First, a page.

If you talk to me, chances are I will bring up my hospitalization last December for five days at McLean Psychiatric Hospital in Belmont, Mass. Being in a psychiatric hospital was a wonderful experience for me, and it truly did save my life. I went into the hospital not worrying about how Wellesley would handle it. I was assured by my class dean that Wellesley would continue to support me once I left the hospital. However, it turned out that the opposite happened.
I would like to note that my professors were extremely supportive of me throughout the process of transitioning back to Wellesley after being released. They allowed me to take excused incompletes for their classes, giving me all of Winter Break to complete my finals. I would love to take this space to thank professors Paul Wink, Antonio Arraiza Rivera, Soo Hong and Christa Skow for their flexibility and encouragement. They checked in on me throughout my stay at the hospital, and they all met with me when I returned to ensure I was able to complete their finals. For them, I will forever be grateful.
However, the lack of support from the Stone Center, the on-campus mental health center providing access to counselors and psychiatrists, was astounding. When a student is hospitalized, a Stone Center employee is supposed to visit the hospital to check on the student to make sure they feel supported and that they are receiving the care they need. However, the Stone Center claimed that I was released too early for them to make a trip to visit me. Even though I was in the hospital for five days, they did not have any time in their schedule to make a trip to the hospital, even though they believe that doing so is important. It felt as if they were blaming me for not doing their job. I have heard from other students that have been hospitalized that they have had to stay in the hospital for an extra day because the Stone Center did not have any regular or emergency appointments available. When released, I had a single meeting with two Stone Center staff members. These staff members reactivated my OneCard, performed an extremely brief mental evaluation and sent me a list of psychiatrists and psychiatric nurse practitioners so that I could make myself an appointment in my time of crisis. That was the extent of their support. I heard from my dean a few times, but that communication was to make sure that I would be able to complete my excused incompletes.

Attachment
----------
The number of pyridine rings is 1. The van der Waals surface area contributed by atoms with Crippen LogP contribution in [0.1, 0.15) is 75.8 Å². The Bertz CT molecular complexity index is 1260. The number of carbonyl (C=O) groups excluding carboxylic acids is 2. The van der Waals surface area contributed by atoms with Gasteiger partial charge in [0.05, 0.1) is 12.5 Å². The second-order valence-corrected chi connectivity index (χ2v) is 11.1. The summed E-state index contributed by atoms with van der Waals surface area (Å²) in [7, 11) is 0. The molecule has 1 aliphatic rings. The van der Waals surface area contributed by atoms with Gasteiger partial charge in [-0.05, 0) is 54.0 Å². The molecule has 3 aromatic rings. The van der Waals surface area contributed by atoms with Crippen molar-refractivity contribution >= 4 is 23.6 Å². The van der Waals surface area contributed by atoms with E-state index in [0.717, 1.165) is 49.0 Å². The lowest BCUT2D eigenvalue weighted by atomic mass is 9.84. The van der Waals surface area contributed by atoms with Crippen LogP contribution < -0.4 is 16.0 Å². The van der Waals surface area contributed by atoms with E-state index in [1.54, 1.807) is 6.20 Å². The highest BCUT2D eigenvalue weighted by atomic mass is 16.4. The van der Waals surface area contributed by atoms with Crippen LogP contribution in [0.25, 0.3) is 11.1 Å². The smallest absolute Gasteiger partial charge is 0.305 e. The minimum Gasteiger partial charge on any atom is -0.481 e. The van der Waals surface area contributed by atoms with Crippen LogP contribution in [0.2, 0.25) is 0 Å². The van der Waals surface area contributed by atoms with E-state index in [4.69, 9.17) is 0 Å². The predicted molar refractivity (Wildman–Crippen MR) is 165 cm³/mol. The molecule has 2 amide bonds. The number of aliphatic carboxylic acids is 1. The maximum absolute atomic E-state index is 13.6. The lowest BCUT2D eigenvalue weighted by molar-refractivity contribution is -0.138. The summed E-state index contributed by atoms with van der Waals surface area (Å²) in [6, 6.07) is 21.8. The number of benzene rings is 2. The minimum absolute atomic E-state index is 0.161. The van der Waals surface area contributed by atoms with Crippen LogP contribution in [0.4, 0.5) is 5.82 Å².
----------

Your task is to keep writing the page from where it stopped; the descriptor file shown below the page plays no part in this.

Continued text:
I was lucky that my parents live relatively close to campus. I was able to spend five days after being released from the hospital recuperating at home and have my parents there to take care of me. I couldn’t imagine not being able to stay at home for that period of time. I know many other Wellesley students who were also hospitalized for mental health, and Wellesley strongly urged them to take a leave of absence. This simply is not feasible for students who cannot afford to attend Wellesley for an extra semester, or who cannot afford a plane ticket to go home in the middle of one. Plus, for some, taking a leave of absence and going home could be worse for their mental health. I am also lucky that my insurance allows me to attend weekly therapy sessions off campus. I used to go to the Stone Center until my therapist could not offer me more than monthly or biweekly appointments and ended up making me feel worse, overall. Some Wellesley students need more mental health support than the Stone Center can provide. Wellesley administration may not want to be responsible for students at risk, but ignoring the potentially harmful effects of forcing a student to spend money that they may not have or return home to a possibly toxic environment is negligent.
One of the reasons why I chose to attend Wellesley was because of their reputation as a safe haven for those with mental illness. I have struggled with anxiety and depression since high school and I felt comfortable thinking that my college would take care of me if I needed more mental health support. However, I was abhorred to discover that I felt scared to return to Wellesley out of fear of needing more support than I would receive.
I came to Wellesley hoping that I would find a second home where I would feel supported and feel comfortable knowing I would have quality mental health resources. However, Wellesley has become an almost hostile environment for me. I am afraid of relapsing and not being able to access the support I need. I am afraid of being forced to graduate later than this May. I am afraid of needing the Stone Center, not being able to fit into their busy schedule and being made to feel worse. Wellesley’s stress culture can be a heavy burden to carry everyday, but if Wellesley administration wants to claim that they support the needs of students with mental health issues, they need to be a more reliable and stronger resource, especially for those who are hospitalized.